By Ridge Mahoney
Some fans and journalists, and a few coaches as well, lament the outside back who won’t or can’t get forward. Everybody else moans about those who can’t defend.
The outside back must be tough enough in the air to win balls lifted into his area, yet quick enough to mark the speedy flank players most teams deploy, and strong enough to win tackles. Those who can also contribute offensively by getting down the wing to center square balls or loft crosses add a valuable dimension, and teams such as San Jose, Sporting Kansas City and D.C. United fortunate enough to have such players spend a lot of time in training getting them into good spots.
San Jose, for example, will occasionally slide right back Steve Beitashour into the channel and send a teammate looping around him, rather than use the more traditional overlapping run. A few outside backs also take corner kicks and free kicks from certain areas of the field to complement the set-play possibilities, and they served enough good balls to rank among the team leaders in assists.
These rankings reflect only a player’s performance during the 2012 MLS season and are based on statistics and consistency as well as other factors, such as value for money. Not many outside backs command the big salaries, yet several provide some of the best bang for buck in MLS.
SA's Top 10 Right Backs
1. Sean Franklin (Los Angeles)
2. Steve Beitashour (San Jose)
3. Tony Beltran (Real Salt Lake)
4. Andy Najar (D.C. United)
5. Jalil Anibaba (Chicago)
6. Chance Myers (Sporting KC)
7. Lee Young-Pyo (Vancouver)
8. Sheanon Williams (Philadelphia)
9. Zach Loyd (FC Dallas)
10. Kosuke Kimura (Portland)
Sean Franklin still relies a lot on his speed and struggled along with his teammates during the first half of the season. Since August, however, he’s been Shutdown Corner on the right side. He played every game, started all but one and picked up five assists while only being cautioned twice. One of those assists was a classic midfield delivery that Edson Buddle nailed into the net during a 2-2 tie with the Quakes.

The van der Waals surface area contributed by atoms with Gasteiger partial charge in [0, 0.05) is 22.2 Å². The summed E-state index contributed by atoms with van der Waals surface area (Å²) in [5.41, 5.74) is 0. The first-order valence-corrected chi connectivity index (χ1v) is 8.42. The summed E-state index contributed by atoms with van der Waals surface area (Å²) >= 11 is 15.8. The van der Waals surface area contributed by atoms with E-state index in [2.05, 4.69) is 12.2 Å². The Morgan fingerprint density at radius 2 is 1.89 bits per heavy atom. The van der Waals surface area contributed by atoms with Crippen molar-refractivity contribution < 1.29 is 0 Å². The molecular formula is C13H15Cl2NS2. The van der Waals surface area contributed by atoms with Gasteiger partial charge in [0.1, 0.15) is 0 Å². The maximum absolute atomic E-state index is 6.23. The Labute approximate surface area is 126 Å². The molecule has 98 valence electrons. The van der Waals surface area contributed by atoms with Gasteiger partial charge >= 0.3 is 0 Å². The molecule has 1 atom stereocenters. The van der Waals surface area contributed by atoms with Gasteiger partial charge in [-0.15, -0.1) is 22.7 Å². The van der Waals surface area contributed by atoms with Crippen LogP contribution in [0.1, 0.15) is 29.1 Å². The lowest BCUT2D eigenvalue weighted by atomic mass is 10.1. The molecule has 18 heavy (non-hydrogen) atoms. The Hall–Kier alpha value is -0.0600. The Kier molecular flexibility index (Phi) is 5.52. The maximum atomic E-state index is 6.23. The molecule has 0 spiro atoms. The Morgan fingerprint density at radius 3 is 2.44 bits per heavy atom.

Beitashour is a rugged tackler with a great cross and good pace; with a little more seasoning he’ll be a regular All-Star. Tony Beltran is a bit pricey for a domestic right back at $125,000 yet fits RSL’s formation and possession style snugly.
Andy Najar brings guile and skill to the corner while learning the defensive demands of this position. Chance Myers quietly toils for SKC and is better on the ball than most right backs, as his seven assists attests.
Lee Young-Pyo displayed the same blazing speed and relentless energy he marshaled so well for South Korea but got a bit worn out down the stretch. Second-year pro Jalil Anibaba improved from his rookie year though he must be tougher one-v-one.
Sheanon Williams played three or four positions for Philly in midfield along with the back line. Zach Loyd slipped a bit from the performances that had edged him into the national-team pool. Kosuke Kimura was among those players jettisoned by head coach Oscar Pareja during the Rapids makeover and found the going tough in Portland, which has just traded him to Siberia, a.k.a. the Red Bulls.